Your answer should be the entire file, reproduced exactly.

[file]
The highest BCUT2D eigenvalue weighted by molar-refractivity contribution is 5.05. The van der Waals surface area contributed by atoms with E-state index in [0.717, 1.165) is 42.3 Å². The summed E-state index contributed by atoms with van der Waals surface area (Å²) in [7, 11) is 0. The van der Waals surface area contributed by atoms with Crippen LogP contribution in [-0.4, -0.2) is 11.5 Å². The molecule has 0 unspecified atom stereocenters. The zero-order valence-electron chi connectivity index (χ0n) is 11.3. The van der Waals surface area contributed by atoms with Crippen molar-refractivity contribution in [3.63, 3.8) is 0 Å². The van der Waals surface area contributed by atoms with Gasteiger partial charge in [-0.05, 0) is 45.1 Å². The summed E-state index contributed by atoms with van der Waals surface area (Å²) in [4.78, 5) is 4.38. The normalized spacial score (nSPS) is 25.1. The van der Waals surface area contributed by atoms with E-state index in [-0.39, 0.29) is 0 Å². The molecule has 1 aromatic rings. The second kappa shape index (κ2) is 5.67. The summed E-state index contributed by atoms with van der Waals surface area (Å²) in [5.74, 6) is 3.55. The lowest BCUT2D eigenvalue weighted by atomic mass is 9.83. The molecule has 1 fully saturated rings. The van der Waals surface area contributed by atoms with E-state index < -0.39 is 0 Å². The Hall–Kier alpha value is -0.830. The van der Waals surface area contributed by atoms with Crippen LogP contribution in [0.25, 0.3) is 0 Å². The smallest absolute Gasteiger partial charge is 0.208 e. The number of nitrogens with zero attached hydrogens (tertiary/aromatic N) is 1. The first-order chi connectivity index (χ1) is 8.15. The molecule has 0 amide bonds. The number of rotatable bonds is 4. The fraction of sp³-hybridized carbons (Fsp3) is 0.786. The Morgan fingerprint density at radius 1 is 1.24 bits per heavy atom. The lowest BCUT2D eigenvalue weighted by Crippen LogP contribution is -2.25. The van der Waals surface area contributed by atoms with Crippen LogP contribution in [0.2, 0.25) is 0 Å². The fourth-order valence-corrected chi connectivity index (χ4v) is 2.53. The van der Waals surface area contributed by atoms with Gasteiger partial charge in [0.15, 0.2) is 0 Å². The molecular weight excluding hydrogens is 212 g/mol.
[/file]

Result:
The highest BCUT2D eigenvalue weighted by molar-refractivity contribution is 5.05. The van der Waals surface area contributed by atoms with E-state index in [0.717, 1.165) is 42.3 Å². The summed E-state index contributed by atoms with van der Waals surface area (Å²) in [7, 11) is 0. The van der Waals surface area contributed by atoms with Crippen LogP contribution in [-0.4, -0.2) is 11.5 Å². The molecule has 0 unspecified atom stereocenters. The zero-order valence-electron chi connectivity index (χ0n) is 11.3. The van der Waals surface area contributed by atoms with Crippen molar-refractivity contribution in [3.63, 3.8) is 0 Å². The van der Waals surface area contributed by atoms with Gasteiger partial charge in [-0.05, 0) is 45.1 Å². The summed E-state index contributed by atoms with van der Waals surface area (Å²) in [4.78, 5) is 4.38. The normalized spacial score (nSPS) is 25.1. The van der Waals surface area contributed by atoms with E-state index in [-0.39, 0.29) is 0 Å². The molecule has 1 aromatic rings. The second kappa shape index (κ2) is 5.67. The summed E-state index contributed by atoms with van der Waals surface area (Å²) in [5.74, 6) is 3.55. The lowest BCUT2D eigenvalue weighted by atomic mass is 9.83. The molecule has 1 fully saturated rings. The van der Waals surface area contributed by atoms with E-state index < -0.39 is 0 Å². The Hall–Kier alpha value is -0.830. The van der Waals surface area contributed by atoms with Crippen LogP contribution in [0.25, 0.3) is 0 Å². The smallest absolute Gasteiger partial charge is 0.208 e. The number of nitrogens with zero attached hydrogens (tertiary/aromatic N) is 1. The first-order chi connectivity index (χ1) is 8.15. The molecule has 0 amide bonds. The number of rotatable bonds is 4. The fraction of sp³-hybridized carbons (Fsp3) is 0.786. The Morgan fingerprint density at radius 1 is 1.24 bits per heavy atom. The lowest BCUT2D eigenvalue weighted by Crippen LogP contribution is -2.25. The van der Waals surface area contributed by atoms with Crippen LogP contribution in [0.2, 0.25) is 0 Å². The fourth-order valence-corrected chi connectivity index (χ4v) is 2.53. The van der Waals surface area contributed by atoms with Gasteiger partial charge in [0.15, 0.2) is 0 Å². The molecular weight excluding hydrogens is 212 g/mol.